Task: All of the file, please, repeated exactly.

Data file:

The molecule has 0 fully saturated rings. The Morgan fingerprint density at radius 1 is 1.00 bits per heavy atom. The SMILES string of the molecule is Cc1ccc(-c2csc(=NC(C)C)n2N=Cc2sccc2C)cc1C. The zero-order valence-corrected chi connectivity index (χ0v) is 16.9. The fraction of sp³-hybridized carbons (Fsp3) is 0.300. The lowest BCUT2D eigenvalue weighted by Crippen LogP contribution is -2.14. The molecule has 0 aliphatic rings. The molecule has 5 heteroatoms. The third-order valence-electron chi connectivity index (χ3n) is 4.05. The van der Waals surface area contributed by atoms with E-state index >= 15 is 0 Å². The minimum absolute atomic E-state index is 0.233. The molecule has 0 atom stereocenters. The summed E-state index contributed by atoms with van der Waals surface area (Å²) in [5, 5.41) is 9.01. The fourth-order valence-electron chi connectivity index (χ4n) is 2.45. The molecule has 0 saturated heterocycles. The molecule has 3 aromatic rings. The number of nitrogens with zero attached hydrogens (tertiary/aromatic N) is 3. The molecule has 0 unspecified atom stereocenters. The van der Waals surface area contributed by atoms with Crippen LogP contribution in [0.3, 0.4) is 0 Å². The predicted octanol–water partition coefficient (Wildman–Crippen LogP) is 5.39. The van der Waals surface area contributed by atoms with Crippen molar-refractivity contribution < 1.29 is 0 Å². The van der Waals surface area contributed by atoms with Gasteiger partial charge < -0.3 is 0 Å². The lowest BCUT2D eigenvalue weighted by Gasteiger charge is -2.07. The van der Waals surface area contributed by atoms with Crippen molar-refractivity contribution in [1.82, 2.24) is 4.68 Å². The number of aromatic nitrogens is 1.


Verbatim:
The molecule has 0 fully saturated rings. The Morgan fingerprint density at radius 1 is 1.00 bits per heavy atom. The SMILES string of the molecule is Cc1ccc(-c2csc(=NC(C)C)n2N=Cc2sccc2C)cc1C. The zero-order valence-corrected chi connectivity index (χ0v) is 16.9. The fraction of sp³-hybridized carbons (Fsp3) is 0.300. The lowest BCUT2D eigenvalue weighted by Crippen LogP contribution is -2.14. The molecule has 0 aliphatic rings. The molecule has 5 heteroatoms. The third-order valence-electron chi connectivity index (χ3n) is 4.05. The van der Waals surface area contributed by atoms with E-state index >= 15 is 0 Å². The minimum absolute atomic E-state index is 0.233. The molecule has 0 atom stereocenters. The summed E-state index contributed by atoms with van der Waals surface area (Å²) in [5, 5.41) is 9.01. The fourth-order valence-electron chi connectivity index (χ4n) is 2.45. The molecule has 0 saturated heterocycles. The molecule has 3 aromatic rings. The number of nitrogens with zero attached hydrogens (tertiary/aromatic N) is 3. The molecule has 0 unspecified atom stereocenters. The van der Waals surface area contributed by atoms with Crippen LogP contribution in [0.3, 0.4) is 0 Å². The predicted octanol–water partition coefficient (Wildman–Crippen LogP) is 5.39. The van der Waals surface area contributed by atoms with Crippen molar-refractivity contribution < 1.29 is 0 Å². The van der Waals surface area contributed by atoms with Gasteiger partial charge < -0.3 is 0 Å². The lowest BCUT2D eigenvalue weighted by Gasteiger charge is -2.07. The van der Waals surface area contributed by atoms with Crippen molar-refractivity contribution in [1.82, 2.24) is 4.68 Å². The number of aromatic nitrogens is 1.